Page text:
James Watts is an emerging artist currently living and working in Brisbane, Queensland, Australia. He earned a BFA with first class honors from the Queensland College of Art. James’ abstract geometric sculptures are made of everyday found objects and materials, sourced from his immediate surroundings. He is interested in the forgotten histories of these materials, laid bare by the scratches and cracks on their surface, and how their meaning evolves as they are transformed into a work of art.
James is the recipient of several awards and scholarships, including the Queensland Art Gallery scholarship, the Ex de Medici and Griffith Artworks Award, and the Flipbook Gallery Professional Development Award. He has shown his sculptures and installations in exhibitions across Australia, most recently at the Woolloongabba Art Gallery in Brisbane.
What are the major themes you pursue in your work?
My sculptures and installations utilize everyday objects and materials selected from domestic or renovation sites and industrial areas throughout my immediate environment. Themes relative to social, cultural, economics, historical, environmental and aesthetics are implied through the transformation processes involved. Spontaneity governs how the found materials and objects are incorporated in my work; I intuitively orchestrate the materials to transform the meaning drawn from their former use in everyday life.
The preservation of these discarded materials also evokes those who have lived alongside these remnants; they are inscribed in the work as scratches, cracks and marks that are records of the historical. In turn, identity, time and place are also evoked. I am interested in how we relate to the environment we live in, as well as the objects and materials we surround ourselves with.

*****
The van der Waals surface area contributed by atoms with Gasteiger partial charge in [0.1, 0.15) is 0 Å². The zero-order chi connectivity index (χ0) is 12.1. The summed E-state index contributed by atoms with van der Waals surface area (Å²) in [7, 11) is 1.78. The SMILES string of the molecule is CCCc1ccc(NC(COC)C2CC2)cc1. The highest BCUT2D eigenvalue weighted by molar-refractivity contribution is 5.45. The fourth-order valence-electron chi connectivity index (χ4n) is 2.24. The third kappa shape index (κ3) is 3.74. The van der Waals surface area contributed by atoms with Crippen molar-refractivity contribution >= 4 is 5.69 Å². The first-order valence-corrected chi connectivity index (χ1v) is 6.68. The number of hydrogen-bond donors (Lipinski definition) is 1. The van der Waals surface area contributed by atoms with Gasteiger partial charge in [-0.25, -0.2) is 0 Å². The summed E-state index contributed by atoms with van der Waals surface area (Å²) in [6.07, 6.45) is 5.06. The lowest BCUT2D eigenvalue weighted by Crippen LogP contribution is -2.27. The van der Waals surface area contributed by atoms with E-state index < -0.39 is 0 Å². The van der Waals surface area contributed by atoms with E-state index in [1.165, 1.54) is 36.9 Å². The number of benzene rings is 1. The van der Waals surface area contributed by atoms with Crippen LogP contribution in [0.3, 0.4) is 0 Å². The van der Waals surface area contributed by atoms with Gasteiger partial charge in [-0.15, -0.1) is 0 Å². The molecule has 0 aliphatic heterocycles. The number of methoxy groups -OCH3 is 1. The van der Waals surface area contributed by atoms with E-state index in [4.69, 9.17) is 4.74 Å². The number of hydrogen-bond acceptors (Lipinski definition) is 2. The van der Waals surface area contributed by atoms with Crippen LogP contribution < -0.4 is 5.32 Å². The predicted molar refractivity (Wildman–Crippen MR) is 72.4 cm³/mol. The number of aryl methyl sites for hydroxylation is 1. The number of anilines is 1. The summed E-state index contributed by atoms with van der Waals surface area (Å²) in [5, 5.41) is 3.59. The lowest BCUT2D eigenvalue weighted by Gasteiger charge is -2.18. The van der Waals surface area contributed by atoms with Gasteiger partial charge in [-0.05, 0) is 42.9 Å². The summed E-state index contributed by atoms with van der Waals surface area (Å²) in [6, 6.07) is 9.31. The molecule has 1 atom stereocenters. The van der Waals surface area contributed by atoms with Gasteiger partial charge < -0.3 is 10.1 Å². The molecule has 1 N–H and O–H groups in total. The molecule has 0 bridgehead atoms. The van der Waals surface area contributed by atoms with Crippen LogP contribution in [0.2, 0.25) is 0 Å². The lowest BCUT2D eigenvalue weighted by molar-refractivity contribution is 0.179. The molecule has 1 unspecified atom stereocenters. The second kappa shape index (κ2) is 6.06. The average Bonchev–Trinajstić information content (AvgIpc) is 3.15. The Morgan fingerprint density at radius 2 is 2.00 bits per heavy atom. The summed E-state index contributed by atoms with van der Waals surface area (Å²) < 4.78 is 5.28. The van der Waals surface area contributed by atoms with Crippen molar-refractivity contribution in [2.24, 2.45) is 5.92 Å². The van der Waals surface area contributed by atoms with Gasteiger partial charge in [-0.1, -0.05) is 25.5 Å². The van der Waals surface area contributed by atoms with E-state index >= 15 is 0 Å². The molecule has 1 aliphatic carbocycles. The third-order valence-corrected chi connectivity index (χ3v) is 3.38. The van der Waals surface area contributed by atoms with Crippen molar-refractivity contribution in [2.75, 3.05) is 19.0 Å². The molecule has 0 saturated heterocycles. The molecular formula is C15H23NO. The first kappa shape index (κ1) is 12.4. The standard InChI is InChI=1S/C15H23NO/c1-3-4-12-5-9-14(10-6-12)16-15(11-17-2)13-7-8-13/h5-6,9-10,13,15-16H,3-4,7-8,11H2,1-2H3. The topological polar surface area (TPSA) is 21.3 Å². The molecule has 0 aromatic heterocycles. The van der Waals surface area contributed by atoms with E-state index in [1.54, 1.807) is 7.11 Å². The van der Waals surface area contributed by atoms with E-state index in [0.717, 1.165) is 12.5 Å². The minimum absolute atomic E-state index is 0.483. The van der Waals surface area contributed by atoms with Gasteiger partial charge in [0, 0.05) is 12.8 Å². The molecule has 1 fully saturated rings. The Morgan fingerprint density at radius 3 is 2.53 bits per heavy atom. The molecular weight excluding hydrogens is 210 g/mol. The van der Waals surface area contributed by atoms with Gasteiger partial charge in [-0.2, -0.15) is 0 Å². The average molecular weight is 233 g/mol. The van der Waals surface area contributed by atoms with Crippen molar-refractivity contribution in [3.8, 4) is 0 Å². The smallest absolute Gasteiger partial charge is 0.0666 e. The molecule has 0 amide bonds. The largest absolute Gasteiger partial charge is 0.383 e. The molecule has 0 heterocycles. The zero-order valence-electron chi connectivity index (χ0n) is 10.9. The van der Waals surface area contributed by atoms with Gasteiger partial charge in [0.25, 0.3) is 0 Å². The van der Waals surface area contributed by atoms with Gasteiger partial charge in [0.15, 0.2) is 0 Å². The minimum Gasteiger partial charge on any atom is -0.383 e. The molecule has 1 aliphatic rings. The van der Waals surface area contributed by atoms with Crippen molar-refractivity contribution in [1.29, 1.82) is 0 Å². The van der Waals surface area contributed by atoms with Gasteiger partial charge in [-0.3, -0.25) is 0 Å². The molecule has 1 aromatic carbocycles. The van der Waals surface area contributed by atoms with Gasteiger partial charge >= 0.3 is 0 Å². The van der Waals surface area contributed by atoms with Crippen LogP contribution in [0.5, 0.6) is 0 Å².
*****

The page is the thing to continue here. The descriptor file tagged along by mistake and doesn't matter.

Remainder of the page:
I am also interested in cultural values and ideals of aesthetic beauty and how these influence the way we view, perceive, and value art. Often I integrate materials that contain painterly and worn characteristics as a way of stimulating various impulsive flashes of memory, generated by our past experience with everyday objects, materials and places that link the complexity of the work together.
One frequently relates and identifies with an object through an emotional connection. The fondness for an object or material consequently is determined by our needs, desires and memory, corresponding with one’s cultural values and life experiences. Through memory and recollection, our perception of ordinary materials in sculpture creates a heightened awareness to question one’s overall comprehension of the work and the way it is negotiated according to our sense of order and own experience of the world.
What was the best advice given to you as an artist?
Believe in yourself.
Prefer to work with music or in silence?
This is an interesting question, as often I have thought of art as part of the healing process. I think art and music are very much united in this sense. They both allow a space to express our deepest emotions. I work in a big shed out in coastal bushland so I mainly work with noisy machinery, however I often find myself humming or singing a song during the quieter stages of the creative process.
If you could only have one piece of art in your life, what would it be?
Another interesting and difficult question. Only one!? Perhaps Martin Puryear, Untitled (2000). I love both the simplicity and complexity of the work. For me, it resonates tranquility and a sensitivity to our existence with nature. I am also a huge fan of Doris Salcedo and Rosalie Gascoigne.
Who are your favorite writers?
Gaston Bachelard, Oscar Wilde, Stuart Wilde, George Orwell, Virginia Woolf, and Jeanette Winterson. I loved reading Roald Dahl books when I was a kid.